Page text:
Barack Obama looks better for reelection today than any Republican could have possibly imagined as recently as six months ago. Recent polling shows he is ahead of all the Republican candidates in the pivotal swing state of Ohio, and he leads or is in a dead heat in the national polls against every Republican candidate, including Mitt Romney -- this despite his low grades on handling the economy and the continued unemployment rate of 9 percent.
Yet Obama still has one major stylistic liability that threatens his reelection: the perception of passive or belated leadership, or both.
Now, with only a few days left to the deadline for the super committee to report on recommendations for $1.2 trillion of deficit reductions, it is time for President Obama to lead in breaking the stalemate -- specifically, to suggest he can support the latest Republican proposal by supercommittee members, i.e., to raise $300 million by closing tax loopholes.
Obama made two calls last Friday to the co-chairmen of the supercommittee, Sen. Patty Murray (D-Wash.) and Rep. Jeb Hensarling (R-Texas) to urge a bipartisan agreement and warning that he would block any effort to prevent the sequestration, i.e., automatic cuts, of $1.2 trillion from defense and domestic spending equally. That was a good first step -- but not nearly enough.
The president needs to go further and convince committee Democrats to respond positively to the Republican proposal and begin final negotiations. He was given important political cover to do this when his home-state senator, Dick Durbin, the No. 2 leader in the Democratic Conference, immediately praised the Republican proposal for supporting revenue increases for the first time.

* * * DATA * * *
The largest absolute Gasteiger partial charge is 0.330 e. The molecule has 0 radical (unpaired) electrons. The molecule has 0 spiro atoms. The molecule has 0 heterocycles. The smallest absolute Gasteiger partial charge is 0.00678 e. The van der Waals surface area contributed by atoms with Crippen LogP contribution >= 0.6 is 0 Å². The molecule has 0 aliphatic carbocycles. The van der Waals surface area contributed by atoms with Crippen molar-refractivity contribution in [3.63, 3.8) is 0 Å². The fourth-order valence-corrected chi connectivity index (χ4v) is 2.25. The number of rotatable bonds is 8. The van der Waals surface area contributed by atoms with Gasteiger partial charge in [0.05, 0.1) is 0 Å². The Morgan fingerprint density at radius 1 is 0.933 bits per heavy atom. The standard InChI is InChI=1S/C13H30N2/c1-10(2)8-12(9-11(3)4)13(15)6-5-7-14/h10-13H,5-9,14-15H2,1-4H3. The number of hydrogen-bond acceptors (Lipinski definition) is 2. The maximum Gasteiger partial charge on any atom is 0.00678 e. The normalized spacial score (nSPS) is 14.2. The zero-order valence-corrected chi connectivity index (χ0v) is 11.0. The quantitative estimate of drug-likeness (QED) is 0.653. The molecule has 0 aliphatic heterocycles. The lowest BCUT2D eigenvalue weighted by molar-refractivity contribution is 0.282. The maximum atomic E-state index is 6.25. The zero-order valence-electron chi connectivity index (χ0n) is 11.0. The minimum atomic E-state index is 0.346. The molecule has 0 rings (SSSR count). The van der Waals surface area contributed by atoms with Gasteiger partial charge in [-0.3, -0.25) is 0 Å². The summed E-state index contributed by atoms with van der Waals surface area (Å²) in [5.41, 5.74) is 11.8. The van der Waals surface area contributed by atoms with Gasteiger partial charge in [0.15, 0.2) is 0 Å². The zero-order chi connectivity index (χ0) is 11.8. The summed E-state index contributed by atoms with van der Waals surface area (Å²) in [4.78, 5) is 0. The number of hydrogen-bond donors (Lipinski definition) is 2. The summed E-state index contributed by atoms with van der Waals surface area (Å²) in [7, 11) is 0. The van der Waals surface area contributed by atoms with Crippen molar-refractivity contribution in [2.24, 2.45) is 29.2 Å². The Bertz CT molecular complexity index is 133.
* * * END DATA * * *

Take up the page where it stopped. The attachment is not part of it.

Of course, Obama and most Democrats disagree with the Republican committee members' proposal to reduce the top income tax bracket to 28 percent or to retain all the Bush tax cuts without adjustments for super-upper income brackets. With the national debt at $14 trillion and heading toward $15 trillion, this seems the wrong time for a substantial reduction in taxes. But with President Obama stepping into a leadership role, he should be able to obtain a deal keeping current tax brackets in return for additional spending cuts and entitlement and Social Security reforms along the lines proposed by the Bowles-Simpson Commission.
Speaking of Bowles-Simpson, as I've written in this space, Obama missed an opportunity to show strong presidential leadership on the national debt by endorsing his own deficit commission's report last January during his nationally televised State of the Union address. I suggested that Bowles and Simpson themselves be placed in the House gallery and, during his speech, Obama should ask each of them to stand. Then he should have challenged every member of the House and Senate on the floor to stand up to declare their support for Simpson-Bowles's across-the-board approach to substantial deficit reduction.
I fear Obama's decision to go to Hawaii for an Asian economic summit meeting during the crucial last week before the supercommittee's Nov. 20 deadline will strengthen the perception of weak and belated presidential leadership.
Most Americans are more fed up with the dysfunctional partisanship and paralysis in the legislature, with Congress having a 9 percent approval rating. But if the supercommittee fails to report out a recommendation and Congress fails to approve, resulting in draconian $600 million cuts in defense and domestic programs, respectively, then the American people will blame not only the Congress but President Obama as well. And once again Obama's serious political liability -- the perception of weak and belated leadership -- would be made far worse.
So Mr. President, this is your opportunity -- one that you and the country cannot afford to miss: Lead your party to essentially accept the Republican proposal and lead the final negotiation to reach a bipartisan deal on $1.2 trillion in deficit reduction.
You might anger some Democrats among your purist base. But you will strengthen your position among independents and moderates -- the voters who will decide the election and who want, along with many other voters, a federal government that breaks the partisan gridlock and gets back into the solutions business.